One way to describe woodworking is the creation of a repeatable pattern of angles in wood. A basic table is a flat surface with 4 legs protruding at a 90° angle. A box is similar, just with solid sides.
To be successful at woodworking you will need the tools to create accurate angles. They will be drawn on, cut, clamped, and glued.
Enter the square. A good carpentry square, T-Square or L-Square square will allow you to draw straight lines, measure lengths, and correctly create 45 and 90-degree angles. Using a sliding t-bevel square will open that up to just about any angle. Heck, it even gets fancier. Below I include a digital version that will give you a readout of the angle you are creating.
Ultimately the main three squares that I have used extensively are the carpenter Square, the T square, and the L Square. If you are doing a lot of complex angles then you should consider adding the T bevel sliding Square as well.

Carpentry Square

Carpentry squares(aka Speed Squares) are neat little tools. It gives you straight edges and marks for different angles. you pivot the tool around one of the labeled points. This allows you to draw in any angle on your work. As these are usually on the smaller side you will also likely need one of the longer straight edges to extend lines on larger projects.

Honestly, these are all very similar. You should be able to find them at just about any hardware store. Here is a link to one if you’d rather do it that way.

L-Square

L squares our little more versatile and marking angles. They do not have the benefit of a head which secures them and predetermines the angle to mark. When you lysing this tool you will likely need to measure out and points to get you your angles.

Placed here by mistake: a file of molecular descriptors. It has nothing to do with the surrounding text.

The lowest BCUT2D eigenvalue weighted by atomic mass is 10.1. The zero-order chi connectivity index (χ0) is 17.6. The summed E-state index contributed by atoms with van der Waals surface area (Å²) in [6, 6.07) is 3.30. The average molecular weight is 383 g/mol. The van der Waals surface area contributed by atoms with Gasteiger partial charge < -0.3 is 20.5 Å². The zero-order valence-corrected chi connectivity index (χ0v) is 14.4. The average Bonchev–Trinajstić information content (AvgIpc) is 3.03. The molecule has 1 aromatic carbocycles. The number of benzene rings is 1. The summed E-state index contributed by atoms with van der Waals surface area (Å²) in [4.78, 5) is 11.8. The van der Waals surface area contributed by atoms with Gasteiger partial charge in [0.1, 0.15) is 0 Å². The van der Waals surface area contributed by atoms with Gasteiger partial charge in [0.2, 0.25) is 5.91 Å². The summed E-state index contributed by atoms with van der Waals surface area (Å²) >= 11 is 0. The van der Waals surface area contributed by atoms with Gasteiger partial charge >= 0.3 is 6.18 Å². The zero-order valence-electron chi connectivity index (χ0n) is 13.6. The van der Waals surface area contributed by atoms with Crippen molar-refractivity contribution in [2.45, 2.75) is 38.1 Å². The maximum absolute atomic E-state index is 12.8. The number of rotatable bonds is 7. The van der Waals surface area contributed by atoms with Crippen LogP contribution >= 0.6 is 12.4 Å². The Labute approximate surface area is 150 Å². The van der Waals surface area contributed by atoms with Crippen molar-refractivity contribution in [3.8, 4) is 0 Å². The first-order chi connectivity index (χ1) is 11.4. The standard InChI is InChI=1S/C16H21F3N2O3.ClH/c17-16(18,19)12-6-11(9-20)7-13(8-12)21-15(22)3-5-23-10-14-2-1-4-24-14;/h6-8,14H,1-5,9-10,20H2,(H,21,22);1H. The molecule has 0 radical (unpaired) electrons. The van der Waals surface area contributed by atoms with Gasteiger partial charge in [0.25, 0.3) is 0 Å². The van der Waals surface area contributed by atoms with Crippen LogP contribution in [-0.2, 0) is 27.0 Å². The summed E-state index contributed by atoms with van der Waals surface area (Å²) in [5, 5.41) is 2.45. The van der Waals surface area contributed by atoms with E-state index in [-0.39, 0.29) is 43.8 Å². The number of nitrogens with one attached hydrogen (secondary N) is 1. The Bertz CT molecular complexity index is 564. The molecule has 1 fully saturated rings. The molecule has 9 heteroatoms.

As with all squares you are just looking for something approximately the right size. Here is a link.

T-Square

T-squares are great for t squares are great for right angles. They have a head which slides down over one edge of your work surface. The long tail allows you to quickly draw in long straight lines at 90° to you’re Edge. These also work as a general straight edge.

These should even be able to find at most box and craft stores. Here’s an affilate link.

T Bevel Sliding Square

By I, Just plain Bill, CC BY-SA 3.0, https://commons.wikimedia.org/w/index.php?curid=2486051

The final Square I’ve seen use the lot is the T bevel sliding Square. She’s not one that I have used much in my woodworking career but I have seen them in many shops. Including my grandfather’s. The idea is to create a t square that is an any angle. It has a ‘head’ which slips over one edge of the work and a straight edge to mark the angle. This is a neat version which gives you a digital readout of the angle you will create.